Last night, the London Python Dojo were the guests of Mendeley on the Clerkenwell Road. I was pleased to discover while chatting over the pizza and beer that I wasn’t the only one to have wandered round the area a few times before hitting on the right spot. Although I had a map of some sort, I’d forgotten just how cluttered central London is: how many passageways, tucked-away building and unlabelled streets.
But it was worth it. Mendeley have larger offices than our usual host, Fry-IT. And while there were slightly fewer of us than normal (low 20s as opposed to the usual high 20s) it was still great to have a bit of breathing space. Thanks very much to the guys at Mendeley for hosting us (and providing pizza, drinks & snacks).
Jonathan Hartley was making his debut as compere and managed very effectively. Well… fairly effectively. (I shouldn’t laugh: it’s my turn next month). He’d lined up three “lightning” talks to kick off with. First up was Ian — who’d arranged for us to use the place. He explained what Mendeley does (a sort of social network for research students) and how they use Python (mostly as a scripting API) and demo-ed some fairly nifty visualisations and tools which people had built on top of their product. Jonathan himself spoke last to ask for help with a Django concurrency issue. Which he promptly got. In between was Robert Rees who showed-and-told very effectively the recently-added Heroku support for Python. This enlarged into a wider discussion of Heroku itself and of its competitors in the Django/Python world.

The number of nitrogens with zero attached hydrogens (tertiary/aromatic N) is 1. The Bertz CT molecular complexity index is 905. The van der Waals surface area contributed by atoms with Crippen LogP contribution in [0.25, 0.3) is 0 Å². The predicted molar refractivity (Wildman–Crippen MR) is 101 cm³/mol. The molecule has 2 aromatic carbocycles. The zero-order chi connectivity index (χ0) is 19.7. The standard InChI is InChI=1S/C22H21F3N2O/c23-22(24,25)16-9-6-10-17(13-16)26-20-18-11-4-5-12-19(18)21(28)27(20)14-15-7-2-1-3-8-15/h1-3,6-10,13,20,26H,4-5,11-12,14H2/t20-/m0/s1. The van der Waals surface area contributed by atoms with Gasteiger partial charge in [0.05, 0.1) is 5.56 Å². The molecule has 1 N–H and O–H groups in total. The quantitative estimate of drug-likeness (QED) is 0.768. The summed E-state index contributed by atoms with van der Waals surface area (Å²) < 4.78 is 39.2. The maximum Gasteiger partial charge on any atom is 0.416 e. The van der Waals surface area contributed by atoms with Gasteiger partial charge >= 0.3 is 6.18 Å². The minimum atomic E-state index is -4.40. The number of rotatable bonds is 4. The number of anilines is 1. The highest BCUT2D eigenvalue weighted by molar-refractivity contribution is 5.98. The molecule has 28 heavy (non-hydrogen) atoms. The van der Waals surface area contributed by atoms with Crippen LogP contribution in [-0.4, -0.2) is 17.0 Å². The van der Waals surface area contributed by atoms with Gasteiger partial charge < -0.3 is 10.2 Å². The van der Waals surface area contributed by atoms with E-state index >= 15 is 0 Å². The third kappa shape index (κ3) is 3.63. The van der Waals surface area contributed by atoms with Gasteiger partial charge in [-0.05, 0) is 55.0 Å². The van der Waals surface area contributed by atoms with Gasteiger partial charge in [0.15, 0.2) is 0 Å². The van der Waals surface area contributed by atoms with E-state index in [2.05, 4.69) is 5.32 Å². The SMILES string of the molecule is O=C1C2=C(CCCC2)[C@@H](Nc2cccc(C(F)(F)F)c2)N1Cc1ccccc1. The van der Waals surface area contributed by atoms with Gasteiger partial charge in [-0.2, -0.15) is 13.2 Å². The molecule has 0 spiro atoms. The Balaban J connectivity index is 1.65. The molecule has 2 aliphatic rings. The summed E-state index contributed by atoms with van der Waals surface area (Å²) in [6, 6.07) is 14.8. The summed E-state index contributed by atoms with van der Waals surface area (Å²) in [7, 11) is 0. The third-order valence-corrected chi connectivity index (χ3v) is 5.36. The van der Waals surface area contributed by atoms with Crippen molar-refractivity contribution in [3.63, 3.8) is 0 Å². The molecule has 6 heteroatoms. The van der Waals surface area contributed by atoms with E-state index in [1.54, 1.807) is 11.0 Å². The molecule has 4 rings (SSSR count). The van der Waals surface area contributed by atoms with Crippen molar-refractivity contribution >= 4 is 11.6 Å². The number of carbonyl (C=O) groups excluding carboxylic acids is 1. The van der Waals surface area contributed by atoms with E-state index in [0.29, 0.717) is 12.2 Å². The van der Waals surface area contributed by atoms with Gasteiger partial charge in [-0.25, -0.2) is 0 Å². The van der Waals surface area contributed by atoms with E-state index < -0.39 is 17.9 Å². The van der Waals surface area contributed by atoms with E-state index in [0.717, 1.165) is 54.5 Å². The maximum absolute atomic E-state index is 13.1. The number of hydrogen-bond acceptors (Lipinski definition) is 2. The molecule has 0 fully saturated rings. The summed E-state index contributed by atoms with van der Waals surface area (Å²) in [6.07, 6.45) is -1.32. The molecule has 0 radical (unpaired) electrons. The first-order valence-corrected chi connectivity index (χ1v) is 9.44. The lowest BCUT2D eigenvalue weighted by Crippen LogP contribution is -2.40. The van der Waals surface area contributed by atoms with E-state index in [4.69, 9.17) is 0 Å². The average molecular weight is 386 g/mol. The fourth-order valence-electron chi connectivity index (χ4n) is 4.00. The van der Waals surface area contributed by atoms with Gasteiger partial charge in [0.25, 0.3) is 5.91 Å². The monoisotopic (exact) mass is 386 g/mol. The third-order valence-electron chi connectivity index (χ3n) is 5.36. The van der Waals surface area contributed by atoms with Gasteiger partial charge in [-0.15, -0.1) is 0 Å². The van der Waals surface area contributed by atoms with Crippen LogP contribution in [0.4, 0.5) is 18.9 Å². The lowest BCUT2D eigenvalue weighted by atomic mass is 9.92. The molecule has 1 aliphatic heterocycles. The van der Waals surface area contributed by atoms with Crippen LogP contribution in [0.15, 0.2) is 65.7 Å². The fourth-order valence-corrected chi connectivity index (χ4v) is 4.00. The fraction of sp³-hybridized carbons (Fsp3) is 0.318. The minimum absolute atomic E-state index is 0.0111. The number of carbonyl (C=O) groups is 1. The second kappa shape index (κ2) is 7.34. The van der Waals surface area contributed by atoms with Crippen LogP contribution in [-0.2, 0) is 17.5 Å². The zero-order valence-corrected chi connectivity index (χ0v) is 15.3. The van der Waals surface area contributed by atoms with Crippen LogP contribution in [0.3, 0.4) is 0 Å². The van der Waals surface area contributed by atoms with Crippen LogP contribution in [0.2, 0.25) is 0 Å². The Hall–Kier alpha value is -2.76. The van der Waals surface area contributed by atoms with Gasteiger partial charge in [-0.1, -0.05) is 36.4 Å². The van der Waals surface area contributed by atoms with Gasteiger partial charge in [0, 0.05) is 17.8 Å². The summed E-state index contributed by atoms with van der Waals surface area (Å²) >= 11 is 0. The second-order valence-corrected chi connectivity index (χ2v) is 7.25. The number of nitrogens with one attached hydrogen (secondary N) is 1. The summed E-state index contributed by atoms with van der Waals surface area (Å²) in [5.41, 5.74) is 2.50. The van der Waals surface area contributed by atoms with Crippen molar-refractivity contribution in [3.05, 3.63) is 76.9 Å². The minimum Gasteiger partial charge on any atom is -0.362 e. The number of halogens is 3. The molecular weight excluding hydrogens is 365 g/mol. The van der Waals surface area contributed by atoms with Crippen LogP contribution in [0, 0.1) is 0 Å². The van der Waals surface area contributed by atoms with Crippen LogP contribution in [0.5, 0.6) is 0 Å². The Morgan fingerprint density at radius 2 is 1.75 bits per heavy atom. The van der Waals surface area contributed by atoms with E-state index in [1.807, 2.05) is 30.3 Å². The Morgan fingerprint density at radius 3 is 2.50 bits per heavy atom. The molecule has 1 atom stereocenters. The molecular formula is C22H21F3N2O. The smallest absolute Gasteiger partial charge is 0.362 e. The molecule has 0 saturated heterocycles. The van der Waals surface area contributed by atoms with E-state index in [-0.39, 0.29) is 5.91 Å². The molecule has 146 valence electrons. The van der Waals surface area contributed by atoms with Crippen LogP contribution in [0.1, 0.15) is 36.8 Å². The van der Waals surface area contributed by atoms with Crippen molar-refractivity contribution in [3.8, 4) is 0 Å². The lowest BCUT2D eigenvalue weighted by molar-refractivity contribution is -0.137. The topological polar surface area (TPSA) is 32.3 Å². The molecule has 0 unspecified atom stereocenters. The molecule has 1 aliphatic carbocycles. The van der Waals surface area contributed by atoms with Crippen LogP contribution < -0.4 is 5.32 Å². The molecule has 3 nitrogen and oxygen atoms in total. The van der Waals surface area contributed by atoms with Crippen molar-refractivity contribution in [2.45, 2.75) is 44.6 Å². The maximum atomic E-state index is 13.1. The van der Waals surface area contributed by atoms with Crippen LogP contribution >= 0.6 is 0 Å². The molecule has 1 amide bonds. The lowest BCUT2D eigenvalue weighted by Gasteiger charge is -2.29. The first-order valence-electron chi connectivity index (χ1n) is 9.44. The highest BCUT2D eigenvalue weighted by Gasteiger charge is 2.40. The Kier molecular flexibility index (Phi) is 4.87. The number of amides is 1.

Then the Dojo itself. As usual, we had a whiteboard available beforehand for people to propose ideas which were then voted on. The Roman Numeral Calculator remained top of the list of unchosen ideas, but the surprising winner was Robert’s suggestion of an ASCII Art Streetfighter clone. (Chosen only after a second round of voting with a Multiple Transferrable Vote). Once this was settled, it was a simple matter of dividing into teams and hitting the editor.
Or almost. We initially failed to be able to count up to 5 in order to divide into teams. Having finally achieved this intellectual feat, we encountered the opposite problem to the one we normally face at Fry IT. There, the office is so small that you’re squeezing into space. At Mendeley, there’s so much space that you’re wandering around for ages trying to find the best spot. And then you’ve got to find the WiFi (which Ian had considerately explained about). And then you’ve got to manually set your DNS Servers to something (as the DHCP wasn’t handing out DNS). Slightly geekily, the WiFi password is mathematical making it easy to remember but still quite long.
And then, in our case, you had to find the Pygame curses emulation which someone knows exists but can’t quite remember the name of. Having got there (with about 20 minutes left now to do the actual coding) you basically scramble your way through a stunted version of Streetfighter (whatever that is; I have no idea), getting a basic solution on which you layer colour and fonts in the manner of lipstick and pigs :)
Finally, the endgame; and it’s the usual hilarious collection of imaginative approaches, stylishly-designed code, and desperate hackery. We saw: elegant ASCII art; flying bullets; gratuitous use of decorators; and many entertaining attempts to achieve an equilibrium between using classy and best-practice code and actually coming up with a solution within the timeframe!
I don’t know where we’ll be next month, but stay tuned to the python-uk list where stuff is announced.